#182

Putting probability and theory to the test.

Tests to see if the probability of winning a basic straight “Pick 3” lottery is in fact (1/10)^3.

Horsing around with some function JS

`        //Generate a combo
function generateCombo(numBalls){
let localArr = [];

for (var i = 0; i<numBalls; i++)
localArr.push(Math.floor(Math.random() * 10));

return localArr;
}

//used to see if our ticket matches winner
//compares two arrays
function compareArrs(arrX, arrY){
let areEqual = true;

if(arrX.length == arrY.length){
for(var i = 0; i < arrX.length; i++){
if(arrX[i] != arrY[i])
areEqual = false;
}
} else
areEqual = false;

return areEqual;

}

//Play using recursion
//WARNING CAN OVERFLOW MEMORY LIMIT
function recurPlay(numBalls,iterator){
let myTicket = generateCombo(numBalls); // Generate our Lotto Ticket
let winningCombo = generateCombo(numBalls); // Generate winning comobo

let didWeWin = compareArrs(myTicket, winningCombo);

if (didWeWin == true){
console.log("Won");
console.log(myTicket + " : " + winningCombo + " : " + iterator);
} else {
iterator++;
return recurPlay(numBalls,iterator);
}

return iterator;
}

//Play using a loop
function loopPlay(numBalls,iterator){

let didWeWin = false;

do {
let myTicket = generateCombo(numBalls); // Generate our Lotto Ticket
let winningCombo = generateCombo(numBalls); // Generate winning comobo

didWeWin = compareArrs(myTicket,winningCombo);
iterator++;
}
while (didWeWin == false);

return iterator;

}

function findAverage (iterations, numBalls){
let localArr = [];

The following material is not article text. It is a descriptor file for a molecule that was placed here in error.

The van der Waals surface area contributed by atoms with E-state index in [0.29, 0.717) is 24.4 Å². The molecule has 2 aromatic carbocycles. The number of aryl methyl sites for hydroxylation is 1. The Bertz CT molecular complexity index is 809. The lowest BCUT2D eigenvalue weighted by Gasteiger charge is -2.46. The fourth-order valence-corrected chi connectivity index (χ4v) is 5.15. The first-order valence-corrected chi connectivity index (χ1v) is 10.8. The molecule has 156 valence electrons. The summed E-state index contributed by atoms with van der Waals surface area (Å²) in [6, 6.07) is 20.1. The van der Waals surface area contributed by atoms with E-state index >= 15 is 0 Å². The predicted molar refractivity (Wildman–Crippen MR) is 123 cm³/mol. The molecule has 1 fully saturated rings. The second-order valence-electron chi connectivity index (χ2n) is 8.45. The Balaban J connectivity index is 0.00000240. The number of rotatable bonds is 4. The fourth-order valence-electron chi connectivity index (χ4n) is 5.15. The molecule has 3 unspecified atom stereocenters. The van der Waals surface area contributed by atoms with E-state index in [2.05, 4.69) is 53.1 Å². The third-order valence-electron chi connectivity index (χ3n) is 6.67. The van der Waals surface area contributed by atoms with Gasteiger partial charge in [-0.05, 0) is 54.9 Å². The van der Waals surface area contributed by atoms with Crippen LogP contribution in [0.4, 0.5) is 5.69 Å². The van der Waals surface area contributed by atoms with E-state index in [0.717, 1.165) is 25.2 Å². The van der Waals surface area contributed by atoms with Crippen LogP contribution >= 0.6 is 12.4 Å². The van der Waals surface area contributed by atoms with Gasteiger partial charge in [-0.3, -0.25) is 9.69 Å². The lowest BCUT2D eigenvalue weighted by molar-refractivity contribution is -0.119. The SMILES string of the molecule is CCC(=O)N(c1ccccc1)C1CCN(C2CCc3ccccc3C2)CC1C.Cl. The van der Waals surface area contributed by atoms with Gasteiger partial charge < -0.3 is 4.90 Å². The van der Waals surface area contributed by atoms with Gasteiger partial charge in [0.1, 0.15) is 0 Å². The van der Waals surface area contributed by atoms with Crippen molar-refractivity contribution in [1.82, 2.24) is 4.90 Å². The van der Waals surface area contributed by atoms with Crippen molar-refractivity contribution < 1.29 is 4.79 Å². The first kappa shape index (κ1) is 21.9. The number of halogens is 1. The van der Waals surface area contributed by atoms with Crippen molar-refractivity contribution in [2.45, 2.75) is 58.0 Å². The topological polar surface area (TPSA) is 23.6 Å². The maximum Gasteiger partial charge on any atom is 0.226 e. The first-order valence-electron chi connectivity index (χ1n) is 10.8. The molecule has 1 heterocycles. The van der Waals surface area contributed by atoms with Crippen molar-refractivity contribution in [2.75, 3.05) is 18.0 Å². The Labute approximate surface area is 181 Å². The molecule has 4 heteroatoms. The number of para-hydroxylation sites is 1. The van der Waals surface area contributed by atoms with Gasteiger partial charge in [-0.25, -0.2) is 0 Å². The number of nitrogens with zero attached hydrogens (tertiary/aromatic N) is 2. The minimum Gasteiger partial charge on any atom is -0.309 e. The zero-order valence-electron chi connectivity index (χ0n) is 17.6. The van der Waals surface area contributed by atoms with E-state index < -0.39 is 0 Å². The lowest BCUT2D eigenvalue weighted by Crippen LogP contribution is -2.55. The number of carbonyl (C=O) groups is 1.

let runningTotal = 0;

for (var i = 0; i < iterations; i++){
//runningTotal += recurPlay(numBalls,0);
runningTotal += loopPlay(numBalls,0);
}

console.log(runningTotal/iterations);

}

//findaverage(numberOfIteration, numberOfBalls);
findAverage(1000, 4);

`

**Edit or pick 4 — whatever, just change the second arguement on the findav func at the bottom. Test “Pick 45” if you want -

#183

JS Script implementation of a Graham Scan.

In other words it randomly generates points for a scatter plot “Graph” and then returns the convex hull using a Graham Scan.

It still needs logic for instances for collinear points. So that’s a bug I have to fix, but whatever…

/generates points
function generatePoints(numOfPoints, max){
var numPoints=numOfPoints;
var max = max + 1;
var pointArray=[];

for (var i = 0; i < numOfPoints; i++){
var x = Math.floor(Math.random() * max);
var y = Math.floor(Math.random() * max);
var arcTan = 0;

var point = {x,y,arcTan};

pointArray.push(point);
}

return pointArray;
}
//sort points based on y-coordinate